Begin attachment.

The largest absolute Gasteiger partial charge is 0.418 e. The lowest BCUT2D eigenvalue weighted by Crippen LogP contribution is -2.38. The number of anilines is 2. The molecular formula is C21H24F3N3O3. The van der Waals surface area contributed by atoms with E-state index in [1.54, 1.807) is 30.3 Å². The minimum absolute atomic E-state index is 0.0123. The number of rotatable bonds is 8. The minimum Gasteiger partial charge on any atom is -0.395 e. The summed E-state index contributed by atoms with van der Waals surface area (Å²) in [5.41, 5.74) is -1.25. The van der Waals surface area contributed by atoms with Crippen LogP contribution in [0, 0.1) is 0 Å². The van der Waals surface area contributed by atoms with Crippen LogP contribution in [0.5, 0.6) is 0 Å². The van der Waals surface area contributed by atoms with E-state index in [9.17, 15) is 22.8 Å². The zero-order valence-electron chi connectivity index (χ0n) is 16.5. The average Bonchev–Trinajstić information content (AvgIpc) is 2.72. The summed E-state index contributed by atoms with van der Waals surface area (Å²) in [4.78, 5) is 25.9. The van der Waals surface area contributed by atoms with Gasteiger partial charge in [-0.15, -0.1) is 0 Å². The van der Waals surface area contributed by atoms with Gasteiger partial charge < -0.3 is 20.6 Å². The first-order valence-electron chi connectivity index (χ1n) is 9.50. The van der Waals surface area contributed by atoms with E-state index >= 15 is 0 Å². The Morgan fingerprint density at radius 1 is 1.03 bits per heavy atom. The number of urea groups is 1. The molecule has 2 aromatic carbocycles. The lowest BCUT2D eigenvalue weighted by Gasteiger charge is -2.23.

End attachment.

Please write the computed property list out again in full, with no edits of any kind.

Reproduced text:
The largest absolute Gasteiger partial charge is 0.418 e. The lowest BCUT2D eigenvalue weighted by Crippen LogP contribution is -2.38. The number of anilines is 2. The molecular formula is C21H24F3N3O3. The van der Waals surface area contributed by atoms with E-state index in [1.54, 1.807) is 30.3 Å². The minimum absolute atomic E-state index is 0.0123. The number of rotatable bonds is 8. The minimum Gasteiger partial charge on any atom is -0.395 e. The summed E-state index contributed by atoms with van der Waals surface area (Å²) in [5.41, 5.74) is -1.25. The van der Waals surface area contributed by atoms with Crippen LogP contribution in [0, 0.1) is 0 Å². The van der Waals surface area contributed by atoms with Crippen LogP contribution in [0.5, 0.6) is 0 Å². The van der Waals surface area contributed by atoms with E-state index in [9.17, 15) is 22.8 Å². The zero-order valence-electron chi connectivity index (χ0n) is 16.5. The average Bonchev–Trinajstić information content (AvgIpc) is 2.72. The summed E-state index contributed by atoms with van der Waals surface area (Å²) in [4.78, 5) is 25.9. The van der Waals surface area contributed by atoms with Gasteiger partial charge in [-0.15, -0.1) is 0 Å². The van der Waals surface area contributed by atoms with Gasteiger partial charge < -0.3 is 20.6 Å². The first-order valence-electron chi connectivity index (χ1n) is 9.50. The van der Waals surface area contributed by atoms with E-state index >= 15 is 0 Å². The Morgan fingerprint density at radius 1 is 1.03 bits per heavy atom. The number of urea groups is 1. The molecule has 2 aromatic carbocycles. The lowest BCUT2D eigenvalue weighted by Gasteiger charge is -2.23.